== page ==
Laura Lopez Gonzalez
Her friend Khosi Dlamini is convinced that Mtsweni’s extensive medical knowledge saved her life when doctors ignored her symptoms.
Dlamini fell sick in 2010, shortly after joining TAC. She turned to Mtsweni after being sent away from the local clinic without help.
“Because of her knowledge about the medication, she thought I had lactic acidosis [a potentially fatal side effect of one of the ARVs],” says Dlamini.
“Fikile pressured the doctor, who examined me again and saw that I should be admitted. She saved my life. Now my viral load is undetectable and it’s because of her – that’s why I say she is my best friend,” she adds.
Meanwhile, the quiet and humble Sizila is the superglue that holds the TAC branches together. TAC administrator Kholeka Rasalanavho says he is the first person who people go to when there are problems.
“If someone has been attacked at 3am and needs help, he will be there. No questions,” she says.
“We would be lost without him. Even now, people are waiting outside to talk to him. Other organisations have offered him a lot of money to go and work for them, but he stays with us.”
But 20 years ago, while the rest of South Africa was enjoying its first taste of democracy, 20-year-old Sizila had just tested HIV-positive and refused to accept the result.
It took two further tests, numerous sicknesses and a move from Uitenhage in the Eastern Cape to Khayelitsha before he accepted his status.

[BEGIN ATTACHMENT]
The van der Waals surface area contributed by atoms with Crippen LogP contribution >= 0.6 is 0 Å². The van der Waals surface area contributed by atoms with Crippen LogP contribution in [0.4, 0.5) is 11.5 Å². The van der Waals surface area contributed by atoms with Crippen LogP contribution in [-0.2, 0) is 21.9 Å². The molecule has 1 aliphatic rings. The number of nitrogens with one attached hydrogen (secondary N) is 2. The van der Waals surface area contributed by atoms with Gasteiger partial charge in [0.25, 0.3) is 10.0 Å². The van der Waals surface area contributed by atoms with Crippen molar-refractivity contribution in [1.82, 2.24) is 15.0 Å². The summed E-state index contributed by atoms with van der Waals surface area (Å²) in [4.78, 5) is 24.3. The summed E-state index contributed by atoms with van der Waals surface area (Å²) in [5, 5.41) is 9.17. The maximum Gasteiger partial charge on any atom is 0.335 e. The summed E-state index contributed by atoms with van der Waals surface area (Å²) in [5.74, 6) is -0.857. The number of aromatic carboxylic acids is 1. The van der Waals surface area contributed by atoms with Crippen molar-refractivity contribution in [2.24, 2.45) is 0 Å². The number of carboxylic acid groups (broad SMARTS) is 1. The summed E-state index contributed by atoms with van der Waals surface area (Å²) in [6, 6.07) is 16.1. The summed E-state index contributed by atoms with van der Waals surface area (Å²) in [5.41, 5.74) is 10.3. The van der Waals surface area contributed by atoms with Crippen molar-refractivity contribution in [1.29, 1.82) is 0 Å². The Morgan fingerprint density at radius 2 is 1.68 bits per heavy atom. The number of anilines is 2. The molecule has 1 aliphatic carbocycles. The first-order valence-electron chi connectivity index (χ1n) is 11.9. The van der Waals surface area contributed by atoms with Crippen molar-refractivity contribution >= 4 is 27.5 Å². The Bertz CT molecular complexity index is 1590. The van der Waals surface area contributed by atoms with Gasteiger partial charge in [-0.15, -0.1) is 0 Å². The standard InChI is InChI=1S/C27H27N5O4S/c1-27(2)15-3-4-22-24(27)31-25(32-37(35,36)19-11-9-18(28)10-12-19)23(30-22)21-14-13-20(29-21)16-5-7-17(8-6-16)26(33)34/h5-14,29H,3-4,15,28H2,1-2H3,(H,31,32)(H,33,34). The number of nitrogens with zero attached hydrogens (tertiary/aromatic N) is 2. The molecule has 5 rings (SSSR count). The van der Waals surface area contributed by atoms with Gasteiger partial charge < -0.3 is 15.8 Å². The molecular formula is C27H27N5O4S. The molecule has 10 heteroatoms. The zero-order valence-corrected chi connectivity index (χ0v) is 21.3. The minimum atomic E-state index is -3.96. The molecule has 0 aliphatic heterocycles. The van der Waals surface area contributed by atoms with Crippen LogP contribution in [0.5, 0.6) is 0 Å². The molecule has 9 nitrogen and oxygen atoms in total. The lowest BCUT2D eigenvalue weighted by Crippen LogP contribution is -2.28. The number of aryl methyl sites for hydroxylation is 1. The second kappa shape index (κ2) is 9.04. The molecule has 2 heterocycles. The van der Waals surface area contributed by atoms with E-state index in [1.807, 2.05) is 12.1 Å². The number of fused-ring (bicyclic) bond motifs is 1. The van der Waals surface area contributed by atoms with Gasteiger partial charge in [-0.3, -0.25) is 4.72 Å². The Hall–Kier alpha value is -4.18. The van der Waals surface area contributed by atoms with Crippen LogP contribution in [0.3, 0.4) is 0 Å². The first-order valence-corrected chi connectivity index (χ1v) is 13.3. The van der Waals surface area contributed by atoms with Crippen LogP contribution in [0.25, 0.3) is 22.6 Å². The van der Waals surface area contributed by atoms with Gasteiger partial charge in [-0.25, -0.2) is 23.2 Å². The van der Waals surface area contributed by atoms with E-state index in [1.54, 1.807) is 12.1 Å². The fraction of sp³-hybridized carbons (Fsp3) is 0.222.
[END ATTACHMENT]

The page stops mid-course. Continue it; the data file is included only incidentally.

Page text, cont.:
“I was in and out of sickness so, in 2004, I accepted that I had HIV and needed ARVs,” says Sizila. “TAC was running treatment support groups for people starting ARVs, so I joined one to learn about HIV.”
With an affinity for hard work and motivating people, Sizila was soon elected TAC branch secretary for Khayelisha while he was also active in the ANC Youth League.
But after being disciplined by the ANC for calling then president Thabo Mbeki an Aids denialist, he decided to leave politics.
“The ANC defends individual leaders even when they are wrong, but civil society stands for all the people,” says Sizila. “The TAC is my passion. We call TAC ikhaya because it is a home for us. If it closes, I will be very frustrated,” he says.
– Health-e News
The TAC’s Lumkile Sizila (left) and Fikile Mtsweni say the campaign is their passion